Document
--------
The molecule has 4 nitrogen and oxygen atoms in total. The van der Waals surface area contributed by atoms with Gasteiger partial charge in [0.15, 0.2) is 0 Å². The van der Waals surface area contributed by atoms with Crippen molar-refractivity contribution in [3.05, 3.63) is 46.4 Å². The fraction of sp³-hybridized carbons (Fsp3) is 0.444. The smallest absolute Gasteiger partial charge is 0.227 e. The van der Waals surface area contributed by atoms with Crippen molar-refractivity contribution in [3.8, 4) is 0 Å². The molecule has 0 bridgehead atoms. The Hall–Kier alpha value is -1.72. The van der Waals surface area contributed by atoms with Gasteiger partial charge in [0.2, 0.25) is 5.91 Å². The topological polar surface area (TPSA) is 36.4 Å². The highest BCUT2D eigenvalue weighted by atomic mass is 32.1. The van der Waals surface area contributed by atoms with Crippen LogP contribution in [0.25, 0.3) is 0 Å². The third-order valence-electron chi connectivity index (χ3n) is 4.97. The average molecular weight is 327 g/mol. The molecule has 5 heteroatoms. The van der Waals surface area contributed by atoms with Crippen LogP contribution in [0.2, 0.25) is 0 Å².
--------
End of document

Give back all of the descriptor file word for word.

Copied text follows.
The molecule has 4 nitrogen and oxygen atoms in total. The van der Waals surface area contributed by atoms with Gasteiger partial charge in [0.15, 0.2) is 0 Å². The van der Waals surface area contributed by atoms with Crippen molar-refractivity contribution in [3.05, 3.63) is 46.4 Å². The fraction of sp³-hybridized carbons (Fsp3) is 0.444. The smallest absolute Gasteiger partial charge is 0.227 e. The van der Waals surface area contributed by atoms with Crippen molar-refractivity contribution in [3.8, 4) is 0 Å². The molecule has 0 bridgehead atoms. The Hall–Kier alpha value is -1.72. The van der Waals surface area contributed by atoms with Gasteiger partial charge in [0.2, 0.25) is 5.91 Å². The topological polar surface area (TPSA) is 36.4 Å². The highest BCUT2D eigenvalue weighted by atomic mass is 32.1. The van der Waals surface area contributed by atoms with Crippen LogP contribution in [0.25, 0.3) is 0 Å². The third-order valence-electron chi connectivity index (χ3n) is 4.97. The average molecular weight is 327 g/mol. The molecule has 5 heteroatoms. The van der Waals surface area contributed by atoms with Crippen LogP contribution in [0.2, 0.25) is 0 Å².